First we discussed sandwiches. These are more than something between two slices of bread - there are so many bread choices, including wraps and middle eastern breads, there are infinite categories of spreads and fillings, there's even temperature. They can be dipped in egg and fried, they can be grilled, they can be put in a sandwich/panini press, they can be baked, they can be deep fried.
Most of the popular sandwiches are NOT kosher, of course, but there are still plenty that are, or which can be made kosher with some reasonable substitutes.
Then we went to the main theme of the day - canapés and hors d'oeurve. Canapés are always on a base - usually bread, although other things (crackers, tartlette shells, phyllo cups, firm raw or cooked vegetables, fried wanton skins) can be used. So, base, spread/filling and garnish. Spread or filling can be a flavored butter/margarine, or made with cream cheese or mayonnaise, or any other product smooth and firm enough to be piped out of a piping bag, such as guacamole or even a bound salad.
Hors d'oeurve is the general case - a bite or two of food, easily eaten without a utensil or a plate, that whets the appetite for dinner, or, if in sufficient quantity, satisfies it. It should be flavorful and pretty, and complement without duplicating the dinner to follow. It should be served in an attractive way - either butlered or laid out in straight lines with an eye to contrast of both texture and color. Like sandwiches, the possibilities are nearly endless.
So, what did we make? Well, the class in general made vegetarian summer rolls, vegetable sushi, tahini, ceviche, seared tuna on wanton skins, whitefish salad in cooked potato cups, babaganoush, guacamole in phyllo cups, herring and beets in tomato cups, salmon and cream cheese roll-ups, plus more. What did I make?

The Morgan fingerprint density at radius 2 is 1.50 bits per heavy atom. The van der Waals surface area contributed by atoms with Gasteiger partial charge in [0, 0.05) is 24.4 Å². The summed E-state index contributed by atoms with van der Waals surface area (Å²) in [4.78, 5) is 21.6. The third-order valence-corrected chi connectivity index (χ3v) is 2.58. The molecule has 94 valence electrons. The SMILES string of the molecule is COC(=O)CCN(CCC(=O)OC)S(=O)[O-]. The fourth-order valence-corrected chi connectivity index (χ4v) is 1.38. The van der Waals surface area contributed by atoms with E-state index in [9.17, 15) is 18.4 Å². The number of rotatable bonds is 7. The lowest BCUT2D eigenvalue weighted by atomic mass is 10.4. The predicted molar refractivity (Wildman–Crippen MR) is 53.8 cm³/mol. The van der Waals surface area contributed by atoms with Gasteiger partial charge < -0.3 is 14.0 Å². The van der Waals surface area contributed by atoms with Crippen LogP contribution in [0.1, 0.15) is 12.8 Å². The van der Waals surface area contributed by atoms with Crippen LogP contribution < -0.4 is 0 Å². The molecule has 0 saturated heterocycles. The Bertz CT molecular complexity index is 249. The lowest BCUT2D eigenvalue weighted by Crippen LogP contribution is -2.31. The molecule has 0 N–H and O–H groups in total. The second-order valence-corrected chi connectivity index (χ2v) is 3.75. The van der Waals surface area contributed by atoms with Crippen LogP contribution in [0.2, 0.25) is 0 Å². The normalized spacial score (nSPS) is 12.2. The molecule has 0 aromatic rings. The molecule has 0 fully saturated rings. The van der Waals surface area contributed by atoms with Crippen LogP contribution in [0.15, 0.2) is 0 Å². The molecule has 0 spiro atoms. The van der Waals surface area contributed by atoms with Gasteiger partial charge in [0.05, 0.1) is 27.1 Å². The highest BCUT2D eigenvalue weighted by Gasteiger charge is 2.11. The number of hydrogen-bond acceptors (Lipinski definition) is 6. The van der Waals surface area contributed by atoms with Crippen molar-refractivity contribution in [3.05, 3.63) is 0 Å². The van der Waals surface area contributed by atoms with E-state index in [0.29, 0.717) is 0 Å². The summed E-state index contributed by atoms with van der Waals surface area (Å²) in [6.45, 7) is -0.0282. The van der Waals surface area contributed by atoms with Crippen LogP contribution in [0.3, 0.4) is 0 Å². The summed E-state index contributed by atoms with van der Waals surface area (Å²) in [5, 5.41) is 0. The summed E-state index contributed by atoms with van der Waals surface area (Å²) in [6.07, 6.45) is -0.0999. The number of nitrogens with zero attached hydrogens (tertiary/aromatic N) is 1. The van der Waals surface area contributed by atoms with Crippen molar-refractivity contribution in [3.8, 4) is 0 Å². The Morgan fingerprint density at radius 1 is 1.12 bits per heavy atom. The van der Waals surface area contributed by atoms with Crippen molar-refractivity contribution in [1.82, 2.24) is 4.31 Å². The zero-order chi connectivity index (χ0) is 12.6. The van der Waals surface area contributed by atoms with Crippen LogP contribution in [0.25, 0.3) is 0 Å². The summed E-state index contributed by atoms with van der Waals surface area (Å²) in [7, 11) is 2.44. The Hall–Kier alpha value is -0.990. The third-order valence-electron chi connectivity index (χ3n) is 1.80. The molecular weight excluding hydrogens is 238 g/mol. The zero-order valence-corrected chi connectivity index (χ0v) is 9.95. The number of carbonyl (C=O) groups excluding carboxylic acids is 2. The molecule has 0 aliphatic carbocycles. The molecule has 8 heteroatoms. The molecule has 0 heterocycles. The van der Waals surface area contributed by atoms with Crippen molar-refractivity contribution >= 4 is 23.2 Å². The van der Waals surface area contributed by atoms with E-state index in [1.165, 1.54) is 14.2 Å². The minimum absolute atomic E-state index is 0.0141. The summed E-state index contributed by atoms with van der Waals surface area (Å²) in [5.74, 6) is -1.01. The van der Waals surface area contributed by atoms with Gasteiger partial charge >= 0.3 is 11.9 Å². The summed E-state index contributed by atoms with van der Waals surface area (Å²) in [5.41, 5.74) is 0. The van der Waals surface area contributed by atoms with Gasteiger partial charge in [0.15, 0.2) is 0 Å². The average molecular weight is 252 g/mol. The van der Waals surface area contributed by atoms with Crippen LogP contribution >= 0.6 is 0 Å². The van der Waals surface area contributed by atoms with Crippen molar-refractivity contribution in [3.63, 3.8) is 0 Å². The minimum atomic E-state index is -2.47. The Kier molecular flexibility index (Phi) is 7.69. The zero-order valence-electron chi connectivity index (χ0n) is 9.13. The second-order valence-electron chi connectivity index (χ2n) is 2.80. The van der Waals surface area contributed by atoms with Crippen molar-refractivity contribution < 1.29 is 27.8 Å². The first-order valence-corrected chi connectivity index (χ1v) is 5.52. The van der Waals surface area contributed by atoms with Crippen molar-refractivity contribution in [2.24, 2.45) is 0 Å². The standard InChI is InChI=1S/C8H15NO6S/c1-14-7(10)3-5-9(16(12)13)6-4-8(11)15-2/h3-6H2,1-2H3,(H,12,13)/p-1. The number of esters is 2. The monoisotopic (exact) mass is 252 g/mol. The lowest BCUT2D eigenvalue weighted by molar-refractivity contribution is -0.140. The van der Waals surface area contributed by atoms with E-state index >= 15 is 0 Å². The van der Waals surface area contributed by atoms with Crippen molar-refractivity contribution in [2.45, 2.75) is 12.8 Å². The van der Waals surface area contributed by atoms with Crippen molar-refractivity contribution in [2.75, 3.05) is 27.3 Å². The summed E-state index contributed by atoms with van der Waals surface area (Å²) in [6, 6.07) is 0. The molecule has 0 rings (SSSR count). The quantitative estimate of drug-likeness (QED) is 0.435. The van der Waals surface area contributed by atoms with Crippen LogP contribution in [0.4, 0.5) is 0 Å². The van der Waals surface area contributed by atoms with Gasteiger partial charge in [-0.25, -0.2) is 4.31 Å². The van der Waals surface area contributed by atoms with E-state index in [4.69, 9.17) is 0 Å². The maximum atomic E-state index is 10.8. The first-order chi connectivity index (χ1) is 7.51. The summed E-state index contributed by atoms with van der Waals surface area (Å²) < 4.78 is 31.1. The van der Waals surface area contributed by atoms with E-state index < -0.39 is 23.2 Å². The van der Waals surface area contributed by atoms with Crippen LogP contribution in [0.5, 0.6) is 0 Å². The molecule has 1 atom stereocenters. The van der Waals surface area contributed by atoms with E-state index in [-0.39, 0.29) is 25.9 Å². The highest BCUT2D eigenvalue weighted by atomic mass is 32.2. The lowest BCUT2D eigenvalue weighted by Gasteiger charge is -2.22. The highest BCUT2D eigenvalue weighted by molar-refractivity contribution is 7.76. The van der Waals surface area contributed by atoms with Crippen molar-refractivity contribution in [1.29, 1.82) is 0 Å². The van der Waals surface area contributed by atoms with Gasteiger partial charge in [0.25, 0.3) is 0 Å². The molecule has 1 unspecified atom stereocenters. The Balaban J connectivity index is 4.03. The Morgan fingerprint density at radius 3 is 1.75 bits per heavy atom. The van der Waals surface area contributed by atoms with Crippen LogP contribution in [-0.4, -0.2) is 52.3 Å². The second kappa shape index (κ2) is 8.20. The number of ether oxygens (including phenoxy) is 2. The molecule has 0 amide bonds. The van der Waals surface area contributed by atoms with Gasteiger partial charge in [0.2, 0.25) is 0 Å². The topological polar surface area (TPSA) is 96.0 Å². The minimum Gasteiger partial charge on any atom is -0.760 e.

With my partner, we made deviled eggs, hummous, roasted pepper and anchovy canap´s and, because it was needed for several dishes and there wasn't any in the kitchen, I also made mayonnaise.
The hardcooked eggs were cut in half the short way, and the ends trimmed so they would stand flat. The yolks were combined (in a food processor) with a little margarine and pareve cream cheese (for texture only), plus mustard (powdered and Dijon), my mayo, salt, white pepper and cayenne pepper. This was piped into the whites, and garnished with a tiny slice of cornichons (tiny spicy pickles.)
For the hummous, we combined chickpeas (rinsed and washed), tehina (made in class), salt, pepper, oil, water and garlic powder, and a touch of cumin. We gave it a creamy texture.
The canapés were even simpler - we (okay, my partner) roasted and peeled a red pepper and sliced it into julienne. We also rinsed off the anchovies to get rid of some salt. We put bread slices into an oven set on broiler and toasted it on both sides. I spread these with pimento margarine, already made. We then put the strips of pepper and the anchovies in parallel lines. This was placed in the fridge to firm up, and then we cut off the crusts and cut first in half and then in thirds. And that was it.
And everything was so pretty and yummy and FUN.